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Crit Rev Oral Biol Med. 1997;8(3):291-305.

Epidemiology of temporomandibular disorders: implications for the investigation of etiologic factors.

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Department of Oral Medicine, University of Washington, Seattle 98195-6370, USA.


Epidemiology is the study of the distribution, determinants, and natural history of disease in populations. Epidemiology has several uses in addition to its traditional role of documenting the public health significance of a condition. Notably, epidemiologic methods and data can be used to identify and verify causes of disease. This article reviews the epidemiologic data on pain in the temporomandibular region, and on signs and symptoms associated with specific subtypes of temporomandibular disorders, with the aim of identifying possible etiologic factors for these conditions that deserve further study. Despite methodologic and population differences, several consistencies are apparent in the epidemiologic literature. Pain in the temporomandibular region appears to be relatively common, occurring in approximately 10% of the population over age 18; it is primarily a condition of young and middle-aged adults, rather than of children or the elderly, and is approximately twice as common in women as in men. This prevalence pattern suggests that etiologic investigations should be directed at biologic and psychosocial factors that are more common in women than in men, and diminish in older age groups. Most signs and symptoms associated with particular temporomandibular disorders (e.g., joint sounds, pain in the joint) also appear to be more prevalent in women than in men, although age patterns for these signs and symptoms are not as clear as for temporomandibular pain. The available data highlight the need for further research on etiologic factors associated with temporomandibular pain and with specific diagnostic subtypes of temporomandibular disorders.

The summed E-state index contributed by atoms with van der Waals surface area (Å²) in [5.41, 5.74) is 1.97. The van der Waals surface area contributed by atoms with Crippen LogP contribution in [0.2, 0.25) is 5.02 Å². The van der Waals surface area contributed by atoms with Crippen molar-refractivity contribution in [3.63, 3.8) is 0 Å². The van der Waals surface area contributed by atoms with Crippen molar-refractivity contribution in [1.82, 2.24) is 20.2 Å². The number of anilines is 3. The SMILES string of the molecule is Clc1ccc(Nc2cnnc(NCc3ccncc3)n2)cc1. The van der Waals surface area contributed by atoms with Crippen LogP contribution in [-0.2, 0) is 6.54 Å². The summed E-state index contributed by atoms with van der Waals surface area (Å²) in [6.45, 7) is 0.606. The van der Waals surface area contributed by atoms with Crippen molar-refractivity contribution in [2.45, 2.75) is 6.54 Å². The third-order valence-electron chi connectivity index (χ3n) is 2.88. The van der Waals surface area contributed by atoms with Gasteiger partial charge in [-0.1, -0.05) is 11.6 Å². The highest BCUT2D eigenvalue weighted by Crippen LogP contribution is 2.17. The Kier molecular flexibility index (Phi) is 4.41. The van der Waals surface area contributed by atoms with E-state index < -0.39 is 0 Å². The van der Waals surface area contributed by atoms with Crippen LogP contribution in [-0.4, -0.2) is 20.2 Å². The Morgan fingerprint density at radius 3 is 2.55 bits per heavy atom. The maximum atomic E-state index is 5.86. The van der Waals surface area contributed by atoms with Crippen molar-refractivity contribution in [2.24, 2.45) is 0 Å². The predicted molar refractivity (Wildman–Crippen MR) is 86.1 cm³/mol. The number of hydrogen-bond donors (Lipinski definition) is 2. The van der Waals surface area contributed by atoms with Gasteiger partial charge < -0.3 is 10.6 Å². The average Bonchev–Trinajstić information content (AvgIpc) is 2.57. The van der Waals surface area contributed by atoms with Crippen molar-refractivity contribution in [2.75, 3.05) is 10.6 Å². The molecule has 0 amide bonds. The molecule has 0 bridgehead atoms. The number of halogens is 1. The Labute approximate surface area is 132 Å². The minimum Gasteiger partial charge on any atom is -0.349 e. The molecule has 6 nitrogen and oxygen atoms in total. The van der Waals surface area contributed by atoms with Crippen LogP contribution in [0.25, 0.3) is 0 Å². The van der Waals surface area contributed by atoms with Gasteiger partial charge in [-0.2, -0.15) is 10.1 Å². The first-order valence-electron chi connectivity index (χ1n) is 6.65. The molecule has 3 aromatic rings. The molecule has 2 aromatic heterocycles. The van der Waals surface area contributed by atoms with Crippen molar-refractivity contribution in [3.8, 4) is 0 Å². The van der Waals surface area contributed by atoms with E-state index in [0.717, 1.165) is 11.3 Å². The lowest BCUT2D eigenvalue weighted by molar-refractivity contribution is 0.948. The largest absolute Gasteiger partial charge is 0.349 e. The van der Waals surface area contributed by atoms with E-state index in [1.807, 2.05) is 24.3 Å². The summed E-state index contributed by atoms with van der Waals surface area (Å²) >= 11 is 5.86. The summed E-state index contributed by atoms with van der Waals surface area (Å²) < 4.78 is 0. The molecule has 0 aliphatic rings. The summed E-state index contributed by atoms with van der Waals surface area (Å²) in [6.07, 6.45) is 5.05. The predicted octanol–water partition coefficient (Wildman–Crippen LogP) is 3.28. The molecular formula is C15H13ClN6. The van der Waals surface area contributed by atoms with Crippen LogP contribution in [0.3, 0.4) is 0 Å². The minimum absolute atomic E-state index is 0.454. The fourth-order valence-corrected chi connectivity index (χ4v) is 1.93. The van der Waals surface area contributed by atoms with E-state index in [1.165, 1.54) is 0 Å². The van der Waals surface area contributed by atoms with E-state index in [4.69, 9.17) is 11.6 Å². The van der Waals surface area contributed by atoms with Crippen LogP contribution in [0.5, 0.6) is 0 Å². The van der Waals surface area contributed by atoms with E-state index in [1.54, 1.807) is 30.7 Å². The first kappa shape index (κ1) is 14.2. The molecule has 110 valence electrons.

[Indexed for MEDLINE]

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